Environment (Object Lessons)
“Environment reminds us that our patterns of production and consumption are often desperately destructive. And for what?: to have a shirt that doesn’t wrinkle, a pan in which eggs don’t stick, or pajamas that don’t catch on fire. It is also a reminder that we can change our false narratives, our harmful behaviors, and treat ourselves and the Earth with greater reverence.”
Environment is a welcomed addition to the Object Lessons Series by Bloomsbury. Object Lessons focuses on the lives of everyday objects. Rolf Halden does this for ubiquitous objects, often chemicals, that silently invade and build up in our bodies, as well as pollute our surroundings. His book is at once scientific sleuthing, environmental activism, and personal narrative.
Halden begins by situating us in the Anthropocene when humans alter the environment, geology, and climate with greater impact than natural forces. We are in the driver’s seat, and it is not a pretty sight. He notes that this traces to the Industrial Revolution beginning in the early 1800s. The human “revolt against nature,” however, really takes off in the 1870s with the inexorable climb of coal-fired technology, mass production, and population growth.
All this occurs at the very end of the longue durée of life on Earth—humans form a mere millimeter of the last sheet on a toilet paper roll if it were the Earth’s clock. Halden, further, frames this lapse of good environmental sensibility in our construction of a false binary that separates humans from their environment. This is often referred to as dominion over nature. Nature is cast as infinite in its abundance and always at the service of humans.
Halden frames these imaginary boundaries in a way reminiscent of anthropologist Gregory Bateson who wrote of an “ecology of mind.” For Bateson, the world is wholly relational. You cannot know a thing without knowing how it relates to other things, and what they are exchanging is information. Of course, western thought is full of false binaries: mind/body, culture/nature, society/ecology, biology/emotion. For Bateson, the mind is something quite different from what we have been told. It is an error to think of it as housed in the brain. Rather, it is everything from the river otters to the trees, for they are ideas that are constantly adjusting to one another, as well as to infinite other messages.
Humans, therefore, are of nature. The notion that it is “man against nature,” then, is dangerously false. To beat nature is to destroy self. So for Bateson, wisdom is understanding these complex and ever-morphing synergies of connection.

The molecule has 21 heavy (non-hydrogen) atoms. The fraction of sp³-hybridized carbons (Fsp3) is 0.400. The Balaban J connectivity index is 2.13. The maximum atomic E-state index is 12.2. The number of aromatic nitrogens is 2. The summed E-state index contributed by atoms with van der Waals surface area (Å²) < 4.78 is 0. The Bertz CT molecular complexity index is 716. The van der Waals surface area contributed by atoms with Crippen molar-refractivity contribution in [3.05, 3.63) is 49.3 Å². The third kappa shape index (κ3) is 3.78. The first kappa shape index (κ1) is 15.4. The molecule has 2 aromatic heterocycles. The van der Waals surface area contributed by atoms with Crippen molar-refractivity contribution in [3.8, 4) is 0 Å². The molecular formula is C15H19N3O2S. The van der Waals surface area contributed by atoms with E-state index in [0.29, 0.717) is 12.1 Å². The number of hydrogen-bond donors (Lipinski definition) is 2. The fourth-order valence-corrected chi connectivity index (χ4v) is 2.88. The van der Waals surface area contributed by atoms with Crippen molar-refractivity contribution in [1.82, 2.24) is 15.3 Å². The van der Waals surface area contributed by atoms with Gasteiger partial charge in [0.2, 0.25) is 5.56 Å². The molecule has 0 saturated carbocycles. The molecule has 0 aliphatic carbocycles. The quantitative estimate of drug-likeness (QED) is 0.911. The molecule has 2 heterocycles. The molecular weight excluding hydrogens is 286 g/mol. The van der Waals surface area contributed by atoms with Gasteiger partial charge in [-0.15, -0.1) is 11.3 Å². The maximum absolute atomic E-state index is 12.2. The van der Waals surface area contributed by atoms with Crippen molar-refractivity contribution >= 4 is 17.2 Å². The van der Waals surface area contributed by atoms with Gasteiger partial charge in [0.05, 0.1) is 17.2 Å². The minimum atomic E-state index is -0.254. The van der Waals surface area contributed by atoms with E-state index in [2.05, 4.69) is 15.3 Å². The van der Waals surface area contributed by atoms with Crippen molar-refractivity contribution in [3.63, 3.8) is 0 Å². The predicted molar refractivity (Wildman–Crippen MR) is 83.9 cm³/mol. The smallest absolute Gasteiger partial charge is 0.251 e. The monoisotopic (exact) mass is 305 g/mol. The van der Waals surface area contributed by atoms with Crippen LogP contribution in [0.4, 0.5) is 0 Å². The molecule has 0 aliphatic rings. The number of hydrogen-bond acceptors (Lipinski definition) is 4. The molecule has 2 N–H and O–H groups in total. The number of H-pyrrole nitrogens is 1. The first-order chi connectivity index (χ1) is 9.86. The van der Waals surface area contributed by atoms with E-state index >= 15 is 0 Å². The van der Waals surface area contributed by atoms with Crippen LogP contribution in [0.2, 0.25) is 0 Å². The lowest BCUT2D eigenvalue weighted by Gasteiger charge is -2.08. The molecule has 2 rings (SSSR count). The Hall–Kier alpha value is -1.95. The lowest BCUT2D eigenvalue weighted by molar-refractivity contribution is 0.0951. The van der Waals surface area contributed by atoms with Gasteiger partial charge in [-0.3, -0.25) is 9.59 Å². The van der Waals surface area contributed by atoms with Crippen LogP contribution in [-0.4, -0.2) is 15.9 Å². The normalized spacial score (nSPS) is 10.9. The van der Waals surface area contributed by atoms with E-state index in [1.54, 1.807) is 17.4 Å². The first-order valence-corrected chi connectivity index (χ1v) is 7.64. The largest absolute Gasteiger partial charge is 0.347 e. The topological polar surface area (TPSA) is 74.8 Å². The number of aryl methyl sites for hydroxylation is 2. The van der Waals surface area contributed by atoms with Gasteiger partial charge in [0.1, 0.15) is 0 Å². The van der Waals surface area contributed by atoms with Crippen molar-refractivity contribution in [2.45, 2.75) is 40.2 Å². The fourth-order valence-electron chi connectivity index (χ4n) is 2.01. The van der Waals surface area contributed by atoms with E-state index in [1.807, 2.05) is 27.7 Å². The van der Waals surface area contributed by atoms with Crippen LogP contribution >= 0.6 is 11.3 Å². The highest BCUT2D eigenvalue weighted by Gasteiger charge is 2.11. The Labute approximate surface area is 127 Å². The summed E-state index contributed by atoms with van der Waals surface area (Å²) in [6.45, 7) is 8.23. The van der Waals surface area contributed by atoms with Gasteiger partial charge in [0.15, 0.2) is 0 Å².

Our hubris and folly can only lead to inevitable decline, as Halden outlines. Each subsequent chapter highlights exemplars of our actions: dioxins (Agent Orange) and other organochlorines (DDT); antimicrobials; organobromines (fire retardants); organoflourines (Teflon); biotoxins in fish (mercury); meat production; plastics and their micro-detritus; wastewater sludge. These pollutants often accumulate in the human body, as well as the surrounding environment. Often they have a far distant expiration date (if at all). Often they know no borders and travel great distances.
As Halden underscores, of the many toxic chemicals we manufacture, when their danger is exposed we simply go looking for another similar substitute. We have trouble learning from our mistakes. Indeed, he notes that it takes, on average, 14 years for some sort of systematic regulatory intervention after science discovers a hazardous chemical.
Two recent concepts developed by archaeologist Ian Hodder speak closely to this work: entanglement and entrapment. Entanglement suggests complex systems, but system is far too orderly an idea. Sometimes entanglements are referred to as meshwork or simply messes. They are uneven with some parts more important than others. Halden points out that American industrial meat production—designed for overproduction—leads to all manner of externalities including the spread of disease, groundwater pollution, and anthropogenic toxins, such as algal blooms in coastal waters. With its massive water, carbon, pathogenic, and toxic footprint it is simply unsustainable.
Entrapment happens when we are hooked on a dysfunctional entanglement. Halden points here to the ever-ubiquitous plastic. It is filled with toxins. Its detritus is everywhere. It breaks down but never goes away. Mostly its recyclability is a myth fostered by the plastics industry to make us feel better. As Holden poignantly observes, “Just about everything is made from plastics despite the fact that these have no end of material life.”
For anyone who has ever attempted to go plastics free for any period of time, they know that it is virtually impossible. We are entrapped by plastics and so much else. Things have taken us over. We think we need them (or we, too often, do not think), all the while they lead us to greater levels of pollution, the release of anthropogenic toxins, and global warming.
It is fitting that this book is released as we near April 22, 2020, the 50th anniversary of Earth Day. Recall the first Earth Day in 1970. It seemed like a time of hope and thoughtful stewardship. As the rock band, Sparks, sang so long ago, “Never Turn Your Back on Mother Earth.” Seemingly, we have. Earth Day now slips by often unnoticed. Environment reminds us that our patterns of production and consumption are often desperately destructive. And for what?: to have a shirt that doesn’t wrinkle, a pan in which eggs don’t stick, or pajamas that don’t catch on fire. It is also a reminder that we can change our false narratives, our harmful behaviors, and treat ourselves and the Earth with greater reverence.